The Holy Martyrs Amphianus and Aedesius.

Commemorated April 2 in the Orthodox Christian Menaion

From the Prologue

These two young men were brothers from the town of Patara, of eminent but pagan parents. While studying secular learning in Beirut, they were enlightened by the Spirit of God and, understanding the falseness of paganism, came to perceive the truth of Christianity. Then, when they returned home, they could no longer live with their pagan parents and kinsmen, but fled in secret to Caesarea in Palestine, to a priest, Pamphylus, known for his purity and spiritual learning. With Pamphylus, they were instructed in the Law of God day and night and practised Christian asceticism. Of Amphianus it is said that he had a twenty-year-old body but the understanding and greatness of soul of a centenarian. When a persecution arose under Maximian, many Christians fled from the town and hid, while others voluntarily and joyfully gave themselves into the torturers' hands to be able to suffer for the name of the One who first suffered for them. Amphianus was among these last. He came fearlessly into the pagan temple, where the governor, Urban, was offering sacrifice to idols, and, seizing the hand with which the prince was making the offering, cried out to him to leave the service of, and sacrifice to, dead idols and to come to the knowledge of the true God. Some of those who heard his words and saw Amphianus's great courage, repented and embraced the Christian faith. But the enraged prince put him to torture. Among other tortures, his legs were wrapped in cotton which was then ignited. Then, while he was still alive, they threw him into the sea with a stone round his neck. The sea became stormy, and cast the martyr's body ashore in the town.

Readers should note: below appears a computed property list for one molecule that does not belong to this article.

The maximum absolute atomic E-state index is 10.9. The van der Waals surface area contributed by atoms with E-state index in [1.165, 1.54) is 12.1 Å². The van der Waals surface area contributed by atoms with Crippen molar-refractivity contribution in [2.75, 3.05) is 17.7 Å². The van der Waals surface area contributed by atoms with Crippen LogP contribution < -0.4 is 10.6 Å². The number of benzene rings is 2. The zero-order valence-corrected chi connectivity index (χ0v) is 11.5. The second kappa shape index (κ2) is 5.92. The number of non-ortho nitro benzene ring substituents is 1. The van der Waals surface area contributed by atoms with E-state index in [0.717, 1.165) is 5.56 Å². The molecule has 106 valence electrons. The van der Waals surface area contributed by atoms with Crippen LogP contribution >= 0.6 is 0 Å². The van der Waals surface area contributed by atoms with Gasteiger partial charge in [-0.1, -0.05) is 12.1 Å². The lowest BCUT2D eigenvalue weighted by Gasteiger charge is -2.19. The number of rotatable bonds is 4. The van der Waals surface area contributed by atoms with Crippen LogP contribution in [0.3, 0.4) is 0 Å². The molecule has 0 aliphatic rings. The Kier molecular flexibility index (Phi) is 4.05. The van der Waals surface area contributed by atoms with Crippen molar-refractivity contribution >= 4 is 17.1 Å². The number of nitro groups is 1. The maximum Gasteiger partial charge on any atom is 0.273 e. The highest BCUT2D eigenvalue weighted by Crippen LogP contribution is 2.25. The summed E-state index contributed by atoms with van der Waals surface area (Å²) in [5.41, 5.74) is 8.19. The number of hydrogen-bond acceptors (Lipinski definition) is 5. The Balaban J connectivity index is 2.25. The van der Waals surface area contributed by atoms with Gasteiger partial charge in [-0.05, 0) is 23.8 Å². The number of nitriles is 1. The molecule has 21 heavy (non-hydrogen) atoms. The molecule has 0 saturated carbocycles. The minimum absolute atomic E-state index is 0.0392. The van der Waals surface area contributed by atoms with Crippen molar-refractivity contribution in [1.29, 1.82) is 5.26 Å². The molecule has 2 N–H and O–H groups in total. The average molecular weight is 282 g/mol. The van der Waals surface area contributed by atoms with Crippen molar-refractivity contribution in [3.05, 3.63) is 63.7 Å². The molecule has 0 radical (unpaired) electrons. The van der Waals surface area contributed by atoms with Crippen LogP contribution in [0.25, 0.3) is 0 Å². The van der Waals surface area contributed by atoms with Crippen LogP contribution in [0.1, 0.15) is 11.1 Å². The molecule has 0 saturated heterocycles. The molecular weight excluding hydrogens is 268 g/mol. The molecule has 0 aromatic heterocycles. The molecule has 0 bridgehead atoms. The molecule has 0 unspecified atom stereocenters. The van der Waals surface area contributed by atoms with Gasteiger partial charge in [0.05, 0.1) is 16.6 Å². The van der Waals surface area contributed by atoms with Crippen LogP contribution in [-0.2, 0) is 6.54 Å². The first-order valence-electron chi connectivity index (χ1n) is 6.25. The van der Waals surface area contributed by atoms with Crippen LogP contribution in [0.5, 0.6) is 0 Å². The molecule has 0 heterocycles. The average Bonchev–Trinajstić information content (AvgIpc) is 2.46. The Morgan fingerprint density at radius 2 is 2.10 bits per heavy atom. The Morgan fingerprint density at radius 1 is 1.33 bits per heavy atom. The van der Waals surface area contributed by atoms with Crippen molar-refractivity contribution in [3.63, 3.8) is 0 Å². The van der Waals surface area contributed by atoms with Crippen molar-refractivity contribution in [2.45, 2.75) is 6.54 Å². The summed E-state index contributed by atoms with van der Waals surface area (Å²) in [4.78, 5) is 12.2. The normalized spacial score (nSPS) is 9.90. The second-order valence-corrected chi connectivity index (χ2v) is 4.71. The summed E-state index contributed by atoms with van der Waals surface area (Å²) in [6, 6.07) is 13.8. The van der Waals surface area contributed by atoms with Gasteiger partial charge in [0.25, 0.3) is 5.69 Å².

Aedesius was first sent to a copper mine in Palestine, and then taken to Egypt. In Alexandria, he was filled with holy zeal against Hierocles the governor, who had been buying Christian nuns, virgins and pious women and giving them to the most shameless prostitutes for ridicule. Aedesius, filled with holy zeal, smote the dishonourable prince. For this he was tortured and drowned in the sea like his brother Amphianus. As two innocent lambs were they slain for Christ in about 306, and went to the glorious courts of the Lord.

From The Prologue From Ochrid by Bishop Nikolai Velimirovich
©1985 Lazarica Press, Birmingham UK





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